The New Men of Letters Set. Executive producer Bob Singer also teased the new set last week and Edlund not only echoed his sentiments that “It’s gorgeous”, but he also dropped a few tidbits about how the set was originally envisioned by him. “When Adam Glass brought the Men of Letters into his episode it was the opportunity to give [the Winchester brothers] a really, really cool atmosphere-rich kind of space for them to be in and Jerry Wanek has done a beautiful job making it real.” But it was originally a big challenges, because when Edlund first sat down to write the language to make the set become real he said that he “kind of got really prosey in the scripts because I was just so excited to do it I had to limit myself. It started out unproduceable and then we scaled it back. At one point it was constructed as ‘an echo of the Axis Mundi’ and it actually was a mini-universe underground that had all of these spiral staircases. But this is just gorgeous. I made something that was unshootable and Jerry made it something incredible.” As for Sam and Dean’s reaction…we can see from a sneak peek for the episode that Dean seems to think the new digs are pretty awesome, but Sam is really the one who geeks out. Edlund teased that Sam is “a little starry-eyed and voracious the way he was at Standford.”
Stumbling On to This Case. The way that Sam and Dean find this week’s particular Supernatural case actually stems from the Men of Letters set and will play in to how they view this repository of information. “The way they get to the case comes from…Sam’s really excited that they’re in this place and he’s really jazed about this wealth of information in the library there and everything that comes from inheriting the Men of Letters headquarters. Dean is a little less, sort of, geeked out in that regard and kind of points out that all of the information kind of terminates in 1958. So how it relates to the present day is a mystery to him, in a sense, but then the case actually stems from what they learn while going through the files and Sam, kind of connecting the dots and trying to figure out ‘what is relevant today?’, gets a hit that draws them into a case that they wouldn’t have otherwise pursued. Ultimately the story stems from their inheritance of the Men of Letters [information].”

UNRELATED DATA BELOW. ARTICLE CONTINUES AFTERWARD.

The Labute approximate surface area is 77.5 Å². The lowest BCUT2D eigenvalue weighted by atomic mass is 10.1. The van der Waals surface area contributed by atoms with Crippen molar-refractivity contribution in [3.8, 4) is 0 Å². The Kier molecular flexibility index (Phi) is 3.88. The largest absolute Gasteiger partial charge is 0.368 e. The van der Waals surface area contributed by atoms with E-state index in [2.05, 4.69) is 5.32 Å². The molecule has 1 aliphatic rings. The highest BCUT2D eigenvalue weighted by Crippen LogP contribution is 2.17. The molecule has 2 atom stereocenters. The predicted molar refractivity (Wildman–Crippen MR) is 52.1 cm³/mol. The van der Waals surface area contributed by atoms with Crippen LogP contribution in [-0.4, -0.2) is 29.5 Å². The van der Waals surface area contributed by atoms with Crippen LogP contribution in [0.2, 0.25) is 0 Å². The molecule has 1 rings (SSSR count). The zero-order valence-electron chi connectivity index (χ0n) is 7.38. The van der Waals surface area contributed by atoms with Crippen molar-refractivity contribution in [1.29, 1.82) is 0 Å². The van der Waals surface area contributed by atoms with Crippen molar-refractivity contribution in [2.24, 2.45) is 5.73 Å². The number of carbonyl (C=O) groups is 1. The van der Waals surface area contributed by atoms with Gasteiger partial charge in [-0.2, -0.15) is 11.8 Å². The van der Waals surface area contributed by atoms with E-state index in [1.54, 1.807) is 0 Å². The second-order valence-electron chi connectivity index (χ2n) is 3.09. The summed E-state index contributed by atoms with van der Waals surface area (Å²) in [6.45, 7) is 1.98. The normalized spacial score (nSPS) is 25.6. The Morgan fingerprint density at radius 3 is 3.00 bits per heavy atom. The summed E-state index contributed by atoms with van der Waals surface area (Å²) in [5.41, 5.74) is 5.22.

The Tablet Arc. Edlund does admit that “in this [episode] the tablet story is not front and center” and it’s sort of “a break in a whole of their quest”. However, Sam is convinced – and the writers seem to be heading in this direction – that the Men of Letters bunker will be important to the mytharc: “[Sam] feels strongly that things will come from this [that will relate to their season-long quest]. He leaps into the library and the data banks of this place. It, for him, represents a kind of well that he wants to get to know because he feels convinced It’s going to actually give them leads and information. In the history of the Winchesters they’ve had the myth of secret societies but almost no contact with them. We’ve never really made a point of them and they really are such a huge sort of corridor of occult studies.” But Sam thinks they’ve hit paydirt with this information that will “add up to something that gives us tools to fight the enemies that we are courting this season. It doesn’t directly affect the tablet story but it builds in on their story as time passes.”